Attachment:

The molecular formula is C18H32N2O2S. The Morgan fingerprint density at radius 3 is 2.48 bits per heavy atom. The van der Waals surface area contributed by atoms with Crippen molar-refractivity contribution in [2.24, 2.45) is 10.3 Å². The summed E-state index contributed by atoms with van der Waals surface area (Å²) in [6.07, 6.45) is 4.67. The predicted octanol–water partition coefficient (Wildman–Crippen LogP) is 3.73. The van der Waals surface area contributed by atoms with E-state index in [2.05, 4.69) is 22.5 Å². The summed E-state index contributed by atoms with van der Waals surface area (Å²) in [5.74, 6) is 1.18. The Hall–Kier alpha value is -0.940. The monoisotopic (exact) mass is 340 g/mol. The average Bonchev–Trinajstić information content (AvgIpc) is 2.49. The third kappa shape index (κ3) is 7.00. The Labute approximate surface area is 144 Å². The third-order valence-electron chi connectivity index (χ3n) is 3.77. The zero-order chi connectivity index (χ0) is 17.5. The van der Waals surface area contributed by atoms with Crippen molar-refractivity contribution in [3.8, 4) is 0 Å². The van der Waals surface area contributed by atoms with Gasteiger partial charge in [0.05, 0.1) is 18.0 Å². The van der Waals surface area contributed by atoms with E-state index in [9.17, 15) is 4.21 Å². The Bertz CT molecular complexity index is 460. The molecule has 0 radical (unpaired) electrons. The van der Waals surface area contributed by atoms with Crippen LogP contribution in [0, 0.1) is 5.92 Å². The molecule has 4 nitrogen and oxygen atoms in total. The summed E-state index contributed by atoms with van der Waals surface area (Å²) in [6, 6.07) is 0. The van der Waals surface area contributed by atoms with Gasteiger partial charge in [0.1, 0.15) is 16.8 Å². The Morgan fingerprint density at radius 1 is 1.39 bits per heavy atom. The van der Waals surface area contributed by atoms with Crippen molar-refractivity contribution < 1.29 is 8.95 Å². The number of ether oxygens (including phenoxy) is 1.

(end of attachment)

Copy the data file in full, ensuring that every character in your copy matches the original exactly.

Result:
The molecular formula is C18H32N2O2S. The Morgan fingerprint density at radius 3 is 2.48 bits per heavy atom. The van der Waals surface area contributed by atoms with Crippen molar-refractivity contribution in [2.24, 2.45) is 10.3 Å². The summed E-state index contributed by atoms with van der Waals surface area (Å²) in [6.07, 6.45) is 4.67. The predicted octanol–water partition coefficient (Wildman–Crippen LogP) is 3.73. The van der Waals surface area contributed by atoms with E-state index in [2.05, 4.69) is 22.5 Å². The summed E-state index contributed by atoms with van der Waals surface area (Å²) in [5.74, 6) is 1.18. The Hall–Kier alpha value is -0.940. The monoisotopic (exact) mass is 340 g/mol. The average Bonchev–Trinajstić information content (AvgIpc) is 2.49. The third kappa shape index (κ3) is 7.00. The Labute approximate surface area is 144 Å². The third-order valence-electron chi connectivity index (χ3n) is 3.77. The zero-order chi connectivity index (χ0) is 17.5. The van der Waals surface area contributed by atoms with Crippen molar-refractivity contribution in [3.8, 4) is 0 Å². The van der Waals surface area contributed by atoms with Gasteiger partial charge in [0.05, 0.1) is 18.0 Å². The van der Waals surface area contributed by atoms with E-state index in [9.17, 15) is 4.21 Å². The Bertz CT molecular complexity index is 460. The molecule has 0 radical (unpaired) electrons. The van der Waals surface area contributed by atoms with Crippen LogP contribution in [0, 0.1) is 5.92 Å². The molecule has 4 nitrogen and oxygen atoms in total. The summed E-state index contributed by atoms with van der Waals surface area (Å²) in [6, 6.07) is 0. The van der Waals surface area contributed by atoms with Gasteiger partial charge in [0.1, 0.15) is 16.8 Å². The Morgan fingerprint density at radius 1 is 1.39 bits per heavy atom. The van der Waals surface area contributed by atoms with Crippen molar-refractivity contribution < 1.29 is 8.95 Å². The number of ether oxygens (including phenoxy) is 1.